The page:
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HRW: Boko Haram Killed 2,000 Civilians in Six Months

  • VOA News

People gather at the scene of a car bomb explosion, at the central market, in Maiduguri, Nigeria, July 1, 2014.

People gather at the scene of a car bomb explosion, at the central market, in Maiduguri, Nigeria, July 1, 2014.

A leading rights group says Boko Haram militants have killed more than 2,000 civilians in Nigeria this year, nearly three-fourths of them in the northern state of Borno.

Human Rights Watch says the militants carried out nearly 100 attacks during the first six months of the year, including bomb blasts that targeted marketplaces, a brothel, a technical college and two public viewings of soccer matches.

The rights group released its findings on Tuesday, a day after witnesses said suspected Boko Haram militants killed at least 26 people during a raid in the Borno state village of Dille.

Villagers say gunmen fired shots at civilians and burned homes and churches during the attack, late Sunday, in the mostly Christian village.

There was no immediate confirmation from the Nigerian government. But witnesses say military warplanes opened fire to repel the attackers.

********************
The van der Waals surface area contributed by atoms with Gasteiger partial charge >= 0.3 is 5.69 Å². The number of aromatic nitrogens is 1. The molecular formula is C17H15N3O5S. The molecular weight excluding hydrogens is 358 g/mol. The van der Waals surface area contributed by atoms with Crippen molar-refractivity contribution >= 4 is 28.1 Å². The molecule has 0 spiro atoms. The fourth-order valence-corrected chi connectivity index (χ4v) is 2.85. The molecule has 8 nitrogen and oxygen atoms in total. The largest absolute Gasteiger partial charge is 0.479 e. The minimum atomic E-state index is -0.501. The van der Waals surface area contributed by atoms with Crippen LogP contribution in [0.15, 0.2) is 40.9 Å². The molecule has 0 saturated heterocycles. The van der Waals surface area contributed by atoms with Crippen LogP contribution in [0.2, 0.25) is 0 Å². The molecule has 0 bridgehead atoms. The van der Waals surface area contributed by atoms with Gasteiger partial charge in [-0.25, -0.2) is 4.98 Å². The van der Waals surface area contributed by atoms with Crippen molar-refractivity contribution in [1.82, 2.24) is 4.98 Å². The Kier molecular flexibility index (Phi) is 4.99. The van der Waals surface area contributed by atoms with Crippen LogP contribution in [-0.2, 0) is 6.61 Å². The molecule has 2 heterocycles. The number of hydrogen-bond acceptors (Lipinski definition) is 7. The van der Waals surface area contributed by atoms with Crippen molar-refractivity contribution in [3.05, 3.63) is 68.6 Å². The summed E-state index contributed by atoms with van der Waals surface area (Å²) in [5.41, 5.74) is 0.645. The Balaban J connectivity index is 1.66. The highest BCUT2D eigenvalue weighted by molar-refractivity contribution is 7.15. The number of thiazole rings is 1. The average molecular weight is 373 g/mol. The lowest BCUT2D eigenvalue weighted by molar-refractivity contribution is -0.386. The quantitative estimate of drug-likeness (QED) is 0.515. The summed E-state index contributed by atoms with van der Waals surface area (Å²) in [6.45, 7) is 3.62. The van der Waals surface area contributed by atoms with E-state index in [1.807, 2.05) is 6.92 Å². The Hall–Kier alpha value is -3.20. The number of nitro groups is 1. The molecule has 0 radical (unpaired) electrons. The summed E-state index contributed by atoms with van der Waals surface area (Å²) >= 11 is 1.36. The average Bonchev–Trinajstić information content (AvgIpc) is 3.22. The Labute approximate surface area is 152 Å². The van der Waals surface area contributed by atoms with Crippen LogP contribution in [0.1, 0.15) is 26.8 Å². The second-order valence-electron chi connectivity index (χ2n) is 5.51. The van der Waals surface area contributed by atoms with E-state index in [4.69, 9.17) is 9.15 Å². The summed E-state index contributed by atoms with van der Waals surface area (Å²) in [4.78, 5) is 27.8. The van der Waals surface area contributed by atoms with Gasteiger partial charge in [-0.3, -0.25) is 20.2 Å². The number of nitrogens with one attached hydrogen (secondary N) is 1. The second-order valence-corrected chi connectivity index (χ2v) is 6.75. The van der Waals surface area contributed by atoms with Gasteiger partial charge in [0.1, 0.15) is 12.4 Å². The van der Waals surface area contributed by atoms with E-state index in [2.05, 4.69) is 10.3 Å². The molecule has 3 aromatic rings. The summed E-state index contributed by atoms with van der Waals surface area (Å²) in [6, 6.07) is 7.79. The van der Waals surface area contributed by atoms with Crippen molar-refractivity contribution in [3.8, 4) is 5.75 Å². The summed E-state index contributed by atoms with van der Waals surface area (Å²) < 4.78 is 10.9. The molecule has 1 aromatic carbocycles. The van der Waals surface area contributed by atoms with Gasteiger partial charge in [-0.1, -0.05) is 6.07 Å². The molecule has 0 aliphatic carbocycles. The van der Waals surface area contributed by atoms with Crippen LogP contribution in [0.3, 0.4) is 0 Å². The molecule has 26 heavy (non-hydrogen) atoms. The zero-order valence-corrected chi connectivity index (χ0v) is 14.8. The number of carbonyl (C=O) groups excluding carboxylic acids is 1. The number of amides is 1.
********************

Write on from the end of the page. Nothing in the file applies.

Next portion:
Boko Haram has been battling the Nigerian government since 2009. The Human Rights Watch director for West Africa, Corinne Dufka, says in addition to murders, Boko Haram is responsible for rapes, torture and other atrocities.

"We believe that the nature of these attacks, the similarity, the organized nature in which they are being committed suggest that they really are crimes against humanity," she said.

Human Rights Watch said it compiled its figures about the attacks by analyzing credible media reports and the findings of human rights organizations, as well as interviewing witnesses and victims of attacks.

Boko Haram stepped up its attacks after the government imposed a state of emergency in Borno, Yobe and Adamawa states last year.

The group has said it wants to establish a strict Islamic state in northern Nigeria. The group has also kidnapped civilians, including more than 200 girls who were attending school in the northern town of Chibok.

On Tuesday, Nigerian police said they had arrested a senior Boko Haram commander, known as the "Chief Butcher." Authorities say Mohammed Zakari was taken into custody during a counter-insurgency sweep through northern Nigeria.

Police say Zakari is linked to the deaths of seven people, including women and children.

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